• Consequently, most members of WTO, which includes India, have joined forces to work out a strategy to beat the US action of disrupting the working of the dispute settlement body (DSB) by opting for an alternative mechanism of dispute resolution, provided for in the WTO rules, which would allow them to have arbitration outside the DSB.
    • Under it, instead of approaching the DSB, the parties mutually agree on the procedures, including the selection of the arbitrators, and the judgment is enforceable in the same way as when adopted through the appellate board.
    • Resorting to this option will sort out part of the problem since the disputes involving the US might still stay unresolved. But following this procedure will give WTO members enough time to overhaul the working of the DSB to restore its effectiveness.
  • Monitoring the Transparency of Member Country’s Trade Practices
    • This relates to the issue of the practice of member countries reporting open and hidden subsidies. It is argued that the current provisions are not sufficiently clear, and are also not effectively enforced. Compliance with reporting requirements is largely ignored.
    • It is reasonable that common degrees of transparency should be expected from all countries. Therefore a more stringent and transparent mechanism can be negotiated to deal with this issue.
  • Reinvigorating the WTO Negotiating Process
    • To break the logjam in negotiations is to reconsider the WTO's consensus rule itself. The rule gives each country a veto.
    • Instead, decisions can be taken by qualified majority. Voting strength of each country could be based on share in world trade, and the qualified majority needed could be about 85%.
    • This would mean that any proposal accepted by members accounting for 85% of world trade would go through.
    • An alternative approach would be to allow plurilateral agreements within the WTO which become effective for those members who enter into them. This would enable members who want a higher level of commitment to enter into an agreement provided it is open to other WTO member countries to join later if they wished.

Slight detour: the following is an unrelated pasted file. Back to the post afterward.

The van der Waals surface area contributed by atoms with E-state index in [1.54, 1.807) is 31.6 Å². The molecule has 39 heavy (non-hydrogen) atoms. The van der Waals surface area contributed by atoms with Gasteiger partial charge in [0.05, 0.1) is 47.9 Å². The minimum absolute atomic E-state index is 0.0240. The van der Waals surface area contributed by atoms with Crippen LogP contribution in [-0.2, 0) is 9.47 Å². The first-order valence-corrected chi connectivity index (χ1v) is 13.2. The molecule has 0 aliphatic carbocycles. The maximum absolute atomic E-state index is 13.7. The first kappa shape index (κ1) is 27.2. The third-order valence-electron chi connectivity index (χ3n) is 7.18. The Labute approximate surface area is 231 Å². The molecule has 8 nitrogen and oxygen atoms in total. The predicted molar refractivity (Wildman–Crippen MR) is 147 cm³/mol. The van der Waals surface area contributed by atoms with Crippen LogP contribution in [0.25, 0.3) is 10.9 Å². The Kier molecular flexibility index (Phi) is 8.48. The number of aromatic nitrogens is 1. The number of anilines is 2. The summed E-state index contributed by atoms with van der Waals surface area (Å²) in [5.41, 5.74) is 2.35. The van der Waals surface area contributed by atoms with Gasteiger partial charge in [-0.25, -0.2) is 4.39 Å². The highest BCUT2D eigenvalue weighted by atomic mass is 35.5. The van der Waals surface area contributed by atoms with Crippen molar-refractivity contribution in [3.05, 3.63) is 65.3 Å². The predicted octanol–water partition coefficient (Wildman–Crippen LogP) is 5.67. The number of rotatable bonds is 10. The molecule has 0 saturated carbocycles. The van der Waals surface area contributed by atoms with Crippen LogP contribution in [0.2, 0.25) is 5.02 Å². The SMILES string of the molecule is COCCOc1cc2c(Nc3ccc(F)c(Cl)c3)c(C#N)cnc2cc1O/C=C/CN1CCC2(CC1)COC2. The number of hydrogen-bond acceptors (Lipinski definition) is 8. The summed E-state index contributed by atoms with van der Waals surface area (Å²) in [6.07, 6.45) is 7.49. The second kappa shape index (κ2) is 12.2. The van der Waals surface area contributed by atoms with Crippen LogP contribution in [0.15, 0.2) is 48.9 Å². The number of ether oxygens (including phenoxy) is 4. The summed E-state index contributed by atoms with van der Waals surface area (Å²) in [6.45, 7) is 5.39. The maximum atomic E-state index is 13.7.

A “WTO minus America” Option

  • If USA is not interested in WTO mechanism and does not show any interest in its revival, in that case, the adequate reaction by U.S. trade partners would be to join forces in order to protect the multilateral trading system.
  • They need to make clear that, if the U.S. doesn’t cooperate, they stand ready to put together a “WTO minus America” option - a formula similar to what Japan achieved with the Trans-Pacific Partnership after the U.S. pulled out.

Way Forward

  • The WTO was born out of negotiations, and everything the WTO does is the result of negotiations. At its heart are the WTO agreements, negotiated and signed by the bulk of the world’s trading nations.
  • The system’s overriding purpose is to help trade flow as freely as possible because this is important for global economic development and well-being.
  • Trade relations often involve conflicting interests. Agreements, including those painstakingly negotiated in the WTO system, often need interpreting.
  • Thus the most harmonious way to settle these differences is through a neutral procedure based on an agreed legal foundation. Such a harmonious process is only possible with the spirit of cooperation between members of organization.